Affects Of Ethanol Production

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How affects of ethanol production on food costs and food production the US, include alternate bio fuels

Affects of ethanol production on food costs

A biofuel is a solid, liquid, or gaseous fuel made from crops or trees and their residues, human and animal wastes, and algae. In many parts of the world, biofuels are the primary or only source of fuel. Concerns about global climate change, high oil and gas prices, and energy security have increased interest in biofuels over the past decade. Consequently, key questions have been raised regarding biofuels utilization:

To what extent are biofuels economical? Because the market for biofuels is still emerging, and long-term oil prices are unknown, it is difficult to calculate the true cost of biofuels. Further complicating the situation is the wide mix of subsidies and taxes for both biofuels and petroleum products.

What are the impacts of biofuels on food prices? While it is clear that not all biofuels compete with foodstuffs, there is concern that agricultural crop-based feedstocks such as corn do.

What are the environmental impacts of increased biofuel production? Current biofuel production practices typically require extensive inputs, such as fertilizers and water, which have damaging environmental and ecological side effects. Two other key issues that must be considered are the impacts stemming from land use changes that often occur with increased biofuel production and the ratio of energy return on investment in biofuel production.

How carbon neutral are biofuels? While biofuels allow for a closed-carbon cycle, initial land use change (e.g., turning forests into agricultural land) can emit significant amounts of carbon dioxide into the atmosphere. Another concern is the quantity of petroleum products required to harvest and process some biomass feedstocks.

Current technological and economical research is primarily focused on the creation of alcohol (especially ethanol) and biodiesel as fuel for vehicles. Ethanol and other alcohols can be used as substitutes in gasoline engines, although some engines require modification. Biodiesel is used in diesel engines. Pure ethanol (biodiesel) is commonly referred to as E100 (B100), and a blend of 20% ethanol (biodiesel) and 80% gasoline (diesel) is E20 (B20). In 2006, global ethanol production was 10.6 billion gallons, 90% of which was produced in Brazil and the United States. One billion gallons of biodiesel were produced in 2006—75% by the European Union (EU) and 13% by the United States. However, Malaysia and Indonesia have begun investing in biodiesel production and will likely become much larger producers in the next decade. Case studies of Brazil, the United States, Germany, and Malaysia are presented below. (Halvorsen, 2007)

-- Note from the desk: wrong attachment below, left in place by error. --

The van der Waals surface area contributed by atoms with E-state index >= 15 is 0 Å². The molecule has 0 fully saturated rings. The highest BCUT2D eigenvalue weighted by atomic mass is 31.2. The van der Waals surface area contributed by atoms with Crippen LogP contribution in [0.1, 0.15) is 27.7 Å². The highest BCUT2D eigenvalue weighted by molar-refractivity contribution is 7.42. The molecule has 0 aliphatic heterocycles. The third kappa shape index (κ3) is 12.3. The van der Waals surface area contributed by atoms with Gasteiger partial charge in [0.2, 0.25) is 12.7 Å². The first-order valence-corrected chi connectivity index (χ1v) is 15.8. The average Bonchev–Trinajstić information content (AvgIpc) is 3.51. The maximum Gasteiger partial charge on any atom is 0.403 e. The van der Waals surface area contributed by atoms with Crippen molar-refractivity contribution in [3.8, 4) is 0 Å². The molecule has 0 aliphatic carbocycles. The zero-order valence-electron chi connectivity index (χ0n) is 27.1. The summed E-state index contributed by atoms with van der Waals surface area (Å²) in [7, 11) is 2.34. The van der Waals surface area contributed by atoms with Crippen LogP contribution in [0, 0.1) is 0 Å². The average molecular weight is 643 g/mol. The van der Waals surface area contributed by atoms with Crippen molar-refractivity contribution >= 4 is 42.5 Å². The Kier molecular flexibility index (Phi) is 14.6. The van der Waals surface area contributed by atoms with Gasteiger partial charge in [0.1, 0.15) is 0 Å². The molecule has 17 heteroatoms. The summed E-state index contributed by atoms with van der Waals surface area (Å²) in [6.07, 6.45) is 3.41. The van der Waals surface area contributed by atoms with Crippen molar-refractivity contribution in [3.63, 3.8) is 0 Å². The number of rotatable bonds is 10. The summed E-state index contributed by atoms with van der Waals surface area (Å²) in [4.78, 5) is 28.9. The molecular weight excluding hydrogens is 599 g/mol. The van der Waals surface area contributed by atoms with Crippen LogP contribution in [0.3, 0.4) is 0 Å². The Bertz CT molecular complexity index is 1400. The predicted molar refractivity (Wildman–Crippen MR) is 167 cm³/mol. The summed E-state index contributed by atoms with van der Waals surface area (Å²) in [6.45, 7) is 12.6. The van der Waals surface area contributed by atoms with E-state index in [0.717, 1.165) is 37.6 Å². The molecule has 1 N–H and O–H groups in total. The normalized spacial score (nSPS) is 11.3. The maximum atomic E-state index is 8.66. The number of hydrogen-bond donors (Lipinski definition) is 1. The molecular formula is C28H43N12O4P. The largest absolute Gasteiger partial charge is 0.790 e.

Ethanol from corn is at the center of debate about the sustainability of biofuels. Whether or not it can contribute significantly to the fuel supply depends upon if the amount of energy that is gained by burning it exceeds the amount of energy that goes into producing it. Benefits of ethanol are weighed against its costs, such as higher corn prices and reduced supplies of grain for food and animal ...
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